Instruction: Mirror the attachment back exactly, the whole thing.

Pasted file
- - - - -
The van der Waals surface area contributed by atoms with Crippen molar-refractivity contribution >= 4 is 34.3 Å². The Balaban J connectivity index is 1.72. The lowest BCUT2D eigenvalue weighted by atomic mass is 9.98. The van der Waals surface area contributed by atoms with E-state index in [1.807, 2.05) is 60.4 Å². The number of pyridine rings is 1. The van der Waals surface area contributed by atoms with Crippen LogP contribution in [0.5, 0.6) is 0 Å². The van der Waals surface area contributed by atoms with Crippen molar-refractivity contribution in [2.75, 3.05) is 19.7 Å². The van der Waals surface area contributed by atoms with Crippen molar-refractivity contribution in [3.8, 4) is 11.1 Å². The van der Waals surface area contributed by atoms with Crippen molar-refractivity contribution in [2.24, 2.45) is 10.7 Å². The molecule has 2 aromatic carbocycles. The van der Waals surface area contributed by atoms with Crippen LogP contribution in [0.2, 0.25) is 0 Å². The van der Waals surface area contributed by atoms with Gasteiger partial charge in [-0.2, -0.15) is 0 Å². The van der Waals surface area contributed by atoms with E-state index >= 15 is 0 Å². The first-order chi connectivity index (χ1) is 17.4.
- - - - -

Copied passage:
The van der Waals surface area contributed by atoms with Crippen molar-refractivity contribution >= 4 is 34.3 Å². The Balaban J connectivity index is 1.72. The lowest BCUT2D eigenvalue weighted by atomic mass is 9.98. The van der Waals surface area contributed by atoms with E-state index in [1.807, 2.05) is 60.4 Å². The number of pyridine rings is 1. The van der Waals surface area contributed by atoms with Crippen LogP contribution in [0.5, 0.6) is 0 Å². The van der Waals surface area contributed by atoms with Crippen molar-refractivity contribution in [2.75, 3.05) is 19.7 Å². The van der Waals surface area contributed by atoms with Crippen molar-refractivity contribution in [3.8, 4) is 11.1 Å². The van der Waals surface area contributed by atoms with Crippen molar-refractivity contribution in [2.24, 2.45) is 10.7 Å². The molecule has 2 aromatic carbocycles. The van der Waals surface area contributed by atoms with Crippen LogP contribution in [0.2, 0.25) is 0 Å². The van der Waals surface area contributed by atoms with Gasteiger partial charge in [-0.2, -0.15) is 0 Å². The van der Waals surface area contributed by atoms with E-state index >= 15 is 0 Å². The first-order chi connectivity index (χ1) is 17.4.